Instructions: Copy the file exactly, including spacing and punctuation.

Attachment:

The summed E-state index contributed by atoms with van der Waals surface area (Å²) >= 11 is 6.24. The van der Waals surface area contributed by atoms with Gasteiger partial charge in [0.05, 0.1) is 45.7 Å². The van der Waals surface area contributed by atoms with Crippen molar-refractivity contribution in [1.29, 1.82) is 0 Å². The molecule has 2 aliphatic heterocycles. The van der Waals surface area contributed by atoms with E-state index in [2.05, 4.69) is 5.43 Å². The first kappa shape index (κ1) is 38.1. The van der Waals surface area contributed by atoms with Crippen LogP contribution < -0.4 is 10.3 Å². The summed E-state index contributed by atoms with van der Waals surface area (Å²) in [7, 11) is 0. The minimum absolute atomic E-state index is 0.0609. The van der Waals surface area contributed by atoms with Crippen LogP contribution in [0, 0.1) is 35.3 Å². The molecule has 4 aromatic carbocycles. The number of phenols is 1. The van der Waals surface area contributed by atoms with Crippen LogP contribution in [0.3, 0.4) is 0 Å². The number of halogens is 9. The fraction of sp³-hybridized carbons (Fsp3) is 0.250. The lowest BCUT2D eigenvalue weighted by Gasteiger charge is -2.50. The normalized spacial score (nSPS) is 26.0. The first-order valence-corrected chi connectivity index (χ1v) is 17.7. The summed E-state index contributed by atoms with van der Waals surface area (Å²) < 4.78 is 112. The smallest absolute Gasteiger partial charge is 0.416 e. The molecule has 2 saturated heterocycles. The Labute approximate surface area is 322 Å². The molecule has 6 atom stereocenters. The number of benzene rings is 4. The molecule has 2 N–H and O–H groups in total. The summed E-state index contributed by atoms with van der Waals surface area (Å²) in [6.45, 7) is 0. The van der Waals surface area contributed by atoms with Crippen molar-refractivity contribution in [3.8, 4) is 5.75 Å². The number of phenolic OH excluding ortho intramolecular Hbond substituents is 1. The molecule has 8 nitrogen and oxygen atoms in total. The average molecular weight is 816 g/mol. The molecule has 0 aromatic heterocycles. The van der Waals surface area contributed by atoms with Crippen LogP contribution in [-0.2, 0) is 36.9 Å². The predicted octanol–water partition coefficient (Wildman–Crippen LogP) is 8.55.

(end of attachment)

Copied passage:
The summed E-state index contributed by atoms with van der Waals surface area (Å²) >= 11 is 6.24. The van der Waals surface area contributed by atoms with Gasteiger partial charge in [0.05, 0.1) is 45.7 Å². The van der Waals surface area contributed by atoms with Crippen molar-refractivity contribution in [1.29, 1.82) is 0 Å². The molecule has 2 aliphatic heterocycles. The van der Waals surface area contributed by atoms with E-state index in [2.05, 4.69) is 5.43 Å². The first kappa shape index (κ1) is 38.1. The van der Waals surface area contributed by atoms with Crippen LogP contribution < -0.4 is 10.3 Å². The summed E-state index contributed by atoms with van der Waals surface area (Å²) in [7, 11) is 0. The minimum absolute atomic E-state index is 0.0609. The van der Waals surface area contributed by atoms with Crippen LogP contribution in [0, 0.1) is 35.3 Å². The molecule has 4 aromatic carbocycles. The number of phenols is 1. The van der Waals surface area contributed by atoms with Crippen LogP contribution in [0.3, 0.4) is 0 Å². The number of halogens is 9. The fraction of sp³-hybridized carbons (Fsp3) is 0.250. The lowest BCUT2D eigenvalue weighted by Gasteiger charge is -2.50. The normalized spacial score (nSPS) is 26.0. The first-order valence-corrected chi connectivity index (χ1v) is 17.7. The summed E-state index contributed by atoms with van der Waals surface area (Å²) < 4.78 is 112. The smallest absolute Gasteiger partial charge is 0.416 e. The molecule has 2 saturated heterocycles. The Labute approximate surface area is 322 Å². The molecule has 6 atom stereocenters. The number of benzene rings is 4. The molecule has 2 N–H and O–H groups in total. The summed E-state index contributed by atoms with van der Waals surface area (Å²) in [6.45, 7) is 0. The van der Waals surface area contributed by atoms with Crippen molar-refractivity contribution in [3.8, 4) is 5.75 Å². The number of phenolic OH excluding ortho intramolecular Hbond substituents is 1. The molecule has 8 nitrogen and oxygen atoms in total. The average molecular weight is 816 g/mol. The molecule has 0 aromatic heterocycles. The van der Waals surface area contributed by atoms with Crippen LogP contribution in [-0.2, 0) is 36.9 Å². The predicted octanol–water partition coefficient (Wildman–Crippen LogP) is 8.55.